Here’s a look at some of the hacking events that occurred during Donald Trump’s and Hillary Clinton’s presidential campaigns in 2016. See 2016 Presidential Election Investigation Fast Facts for more information on investigations into hacking and attempts to sway the election.
September 2015 – The FBI contacts the Democratic National Committee’s help desk, cautioning the IT department that at least one computer has been compromised by Russian hackers. A technician scans the system and does not find anything suspicious.
March 19, 2016 – Hillary Clinton’s campaign chairman John Podesta receives a phishing email masked as an alert from Google that another user had tried to access his account. It contains a link to a page where Podesta can change his password. He shares the email with a staffer from the campaign’s help desk. The staffer replies with a typo – instead of typing “This is an illegitimate email,” the staffer types “This is a legitimate email.” Podesta follows the instructions and types a new password, allowing hackers to access his emails.
November 2015 – The FBI reaches out to the DNC again, warning them that one of their computers is transmitting information back to Russia. DNC management later says that IT technicians failed to pass along the message that the system had been breached.
April 2016 – Hackers create a fake email account and use it to send spear-phishing emails to more than thirty Clinton staffers, according to investigators. In the emails, the hackers embed a link purporting to direct the recipient to a document titled “hillaryclinton-favorable-rating.xlsx.” The link directs the recipients’ computers to a website operated by the hackers. That same month, hackers use stolen credentials to access the Democratic Congressional Campaign Committee computer network, stealing data with malware. They ultimately access 33 DNC computers and anonymously register a website called DC Leaks to publicize the release of documents.
May-June 2016 – The hackers steal thousands of emails from the DNC server and begin to conceal their efforts.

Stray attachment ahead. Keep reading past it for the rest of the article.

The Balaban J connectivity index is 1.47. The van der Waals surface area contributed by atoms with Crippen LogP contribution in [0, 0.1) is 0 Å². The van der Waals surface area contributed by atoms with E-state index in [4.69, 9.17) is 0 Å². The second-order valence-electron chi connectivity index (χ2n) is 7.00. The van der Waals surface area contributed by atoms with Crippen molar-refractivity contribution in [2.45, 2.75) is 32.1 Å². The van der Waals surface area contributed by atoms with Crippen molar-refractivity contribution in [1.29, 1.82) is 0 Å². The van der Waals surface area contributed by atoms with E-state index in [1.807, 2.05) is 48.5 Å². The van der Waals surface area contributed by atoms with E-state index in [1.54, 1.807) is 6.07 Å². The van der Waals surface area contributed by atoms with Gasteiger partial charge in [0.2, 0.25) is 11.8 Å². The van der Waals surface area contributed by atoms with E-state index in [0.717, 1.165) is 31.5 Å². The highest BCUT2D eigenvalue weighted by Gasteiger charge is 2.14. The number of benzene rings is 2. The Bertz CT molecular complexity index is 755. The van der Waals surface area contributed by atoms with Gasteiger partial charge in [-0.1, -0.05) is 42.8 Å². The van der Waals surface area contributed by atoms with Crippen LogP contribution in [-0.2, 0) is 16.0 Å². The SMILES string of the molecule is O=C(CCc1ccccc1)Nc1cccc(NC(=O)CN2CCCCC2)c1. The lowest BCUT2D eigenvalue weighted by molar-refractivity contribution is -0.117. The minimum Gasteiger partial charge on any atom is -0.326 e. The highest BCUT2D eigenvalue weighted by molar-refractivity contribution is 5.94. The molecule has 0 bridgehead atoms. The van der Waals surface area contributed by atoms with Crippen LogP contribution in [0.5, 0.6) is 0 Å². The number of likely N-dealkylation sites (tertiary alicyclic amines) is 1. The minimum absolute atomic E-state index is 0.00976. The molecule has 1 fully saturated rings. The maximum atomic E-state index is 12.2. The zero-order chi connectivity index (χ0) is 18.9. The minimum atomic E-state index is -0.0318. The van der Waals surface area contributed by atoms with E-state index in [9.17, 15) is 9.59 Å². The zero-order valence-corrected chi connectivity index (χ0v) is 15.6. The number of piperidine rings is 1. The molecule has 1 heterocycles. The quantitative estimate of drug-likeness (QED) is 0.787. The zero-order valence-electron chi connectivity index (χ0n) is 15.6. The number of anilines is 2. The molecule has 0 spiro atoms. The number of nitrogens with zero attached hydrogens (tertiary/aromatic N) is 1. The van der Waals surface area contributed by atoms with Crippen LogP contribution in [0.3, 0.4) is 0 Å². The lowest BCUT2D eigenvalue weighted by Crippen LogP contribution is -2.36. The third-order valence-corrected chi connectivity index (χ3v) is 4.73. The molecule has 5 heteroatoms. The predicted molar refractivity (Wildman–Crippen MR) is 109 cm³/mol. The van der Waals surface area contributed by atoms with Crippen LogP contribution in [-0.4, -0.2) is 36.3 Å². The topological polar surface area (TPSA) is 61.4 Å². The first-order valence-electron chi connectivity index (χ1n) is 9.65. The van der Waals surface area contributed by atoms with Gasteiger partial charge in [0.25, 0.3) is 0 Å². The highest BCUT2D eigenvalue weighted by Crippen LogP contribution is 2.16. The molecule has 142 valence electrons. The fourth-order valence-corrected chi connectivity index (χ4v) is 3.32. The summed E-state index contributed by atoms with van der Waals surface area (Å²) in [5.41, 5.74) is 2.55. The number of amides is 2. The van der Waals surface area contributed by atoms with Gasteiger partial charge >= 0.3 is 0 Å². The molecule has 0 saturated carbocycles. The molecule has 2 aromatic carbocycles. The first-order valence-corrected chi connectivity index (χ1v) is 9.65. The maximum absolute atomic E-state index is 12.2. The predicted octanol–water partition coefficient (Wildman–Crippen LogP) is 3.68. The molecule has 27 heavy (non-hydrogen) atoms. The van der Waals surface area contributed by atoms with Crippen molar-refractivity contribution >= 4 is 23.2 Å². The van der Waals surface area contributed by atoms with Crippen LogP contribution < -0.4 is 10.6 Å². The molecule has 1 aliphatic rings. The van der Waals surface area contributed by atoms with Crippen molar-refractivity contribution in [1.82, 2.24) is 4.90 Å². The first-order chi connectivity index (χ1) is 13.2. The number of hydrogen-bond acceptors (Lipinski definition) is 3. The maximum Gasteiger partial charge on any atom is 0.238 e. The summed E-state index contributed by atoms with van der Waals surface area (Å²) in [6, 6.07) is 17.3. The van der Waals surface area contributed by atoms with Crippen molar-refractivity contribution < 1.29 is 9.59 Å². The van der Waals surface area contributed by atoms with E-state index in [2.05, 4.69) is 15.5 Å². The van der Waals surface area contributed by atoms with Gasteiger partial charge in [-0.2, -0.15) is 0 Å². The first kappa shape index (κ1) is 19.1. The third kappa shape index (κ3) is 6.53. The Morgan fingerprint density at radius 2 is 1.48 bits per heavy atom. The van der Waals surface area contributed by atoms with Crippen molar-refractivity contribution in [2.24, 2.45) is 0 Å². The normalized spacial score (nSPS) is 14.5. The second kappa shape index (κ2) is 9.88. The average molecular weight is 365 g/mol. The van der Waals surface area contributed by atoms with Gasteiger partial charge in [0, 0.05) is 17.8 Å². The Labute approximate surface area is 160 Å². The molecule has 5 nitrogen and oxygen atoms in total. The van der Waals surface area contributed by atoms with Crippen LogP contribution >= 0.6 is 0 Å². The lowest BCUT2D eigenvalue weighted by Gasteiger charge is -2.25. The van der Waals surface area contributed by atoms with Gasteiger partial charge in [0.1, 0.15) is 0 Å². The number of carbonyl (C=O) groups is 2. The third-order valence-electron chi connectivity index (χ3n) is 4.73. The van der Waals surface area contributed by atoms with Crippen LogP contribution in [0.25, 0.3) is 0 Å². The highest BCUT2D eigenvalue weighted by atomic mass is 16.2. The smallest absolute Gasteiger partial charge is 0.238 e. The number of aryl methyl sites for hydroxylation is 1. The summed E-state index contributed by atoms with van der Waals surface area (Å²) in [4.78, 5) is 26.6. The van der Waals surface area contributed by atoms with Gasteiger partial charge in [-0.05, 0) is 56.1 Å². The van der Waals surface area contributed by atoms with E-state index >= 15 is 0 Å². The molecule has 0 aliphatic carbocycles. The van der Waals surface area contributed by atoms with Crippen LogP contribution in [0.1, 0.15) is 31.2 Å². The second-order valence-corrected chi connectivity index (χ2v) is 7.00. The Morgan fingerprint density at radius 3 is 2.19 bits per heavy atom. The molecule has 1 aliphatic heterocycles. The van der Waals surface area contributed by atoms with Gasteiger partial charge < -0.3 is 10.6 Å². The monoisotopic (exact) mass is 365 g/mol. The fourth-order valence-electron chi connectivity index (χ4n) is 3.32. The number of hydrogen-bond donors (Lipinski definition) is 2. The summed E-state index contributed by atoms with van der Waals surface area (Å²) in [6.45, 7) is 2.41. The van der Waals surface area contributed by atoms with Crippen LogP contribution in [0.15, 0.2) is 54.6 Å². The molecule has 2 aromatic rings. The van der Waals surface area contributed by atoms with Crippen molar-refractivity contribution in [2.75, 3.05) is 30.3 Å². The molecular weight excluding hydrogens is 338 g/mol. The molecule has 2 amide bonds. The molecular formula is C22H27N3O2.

June 12, 2016 – During an interview on British television, WikiLeaks founder Julian Assange says that the website has obtained and will publish a batch of campaign emails.
June 14, 2016 – The Washington Post reports hackers working for the Russian government accessed the DNC’s computer system, stealing oppositional research on Trump and viewing staffers’ emails and chat exchanges. The Kremlin, however, denies that the government was linked to the hack and a US official tells CNN that investigators have not yet concluded that the cyberattack was directed by the Russian government. June 15, 2016 – Crowdstrike, a cybersecurity firm hired by the DNC, posts a public notice on its website describing an attack on the political committee’s computer network by two groups associated with Russian intelligence. According to the post, two groups called “Cozy Bear” and “Fancy Bear” tunneled into the committee’s computer system. In response, the hackers create a persona called Guccifer 2.0, a self-described Romanian blogger who claims that he alone conducted the theft.
July 25, 2016 – The FBI announces it has launched an investigation into the hack. Officials tell CNN they think the cyberattack is linked to Russia. July 27, 2016 – During a press conference, Trump talks about Clinton’s use of a private email server while she was secretary of state and calls on hackers to find deleted emails. “Russia, if you’re listening, I hope you’re able to find the 30,000 emails that are missing,” says Trump. Newt Gingrich, a Trump surrogate, defends Trump in a Tweet, dismissing the comment as a “joke.”
August 12, 2016 – Hackers publish cell phone numbers and personal email addresses for Nancy Pelosi and members of the Democratic Congressional Campaign Committee. September 1, 2016 – During an interview with Bloomberg News, Russian President Vladimir Putin says that he and the Russian government have no ties to the hackers. He says that the identity of the culprit or culprits is not as important as the content of the leaks and ultimately the hackers have revealed important information for voters.
September 1, 2016 – During an interview with Bloomberg News, Russian President Vladimir Putin says that he and the Russian government have no ties to the hackers. He says that the identity of the culprit or culprits is not as important as the content of the leaks and ultimately the hackers have revealed important information for voters. September 22, 2016 – Democrats Dianne Feinstein and Adam Schiff, ranking members of the Senate and House Intelligence Committees, issue a joint statement declaring that based on information they received during congressional briefings, they believe Russian intelligence agencies are carrying out a plan to interfere with the election. They call on Putin to order a halt to the activities.
September 26, 2016 – During a presidential debate, Trump questions whether the DNC cyberattack was carried out by a state-sponsored group or a lone hacker. “It could be Russia, but it could also be China. It could also be lots of other people. It also could be somebody sitting on their bed that weighs 400 pounds.” October-November 2016 – Over the course of a month, WikiLeaks publishes more than 58,000 messages hacked from Podesta’s account.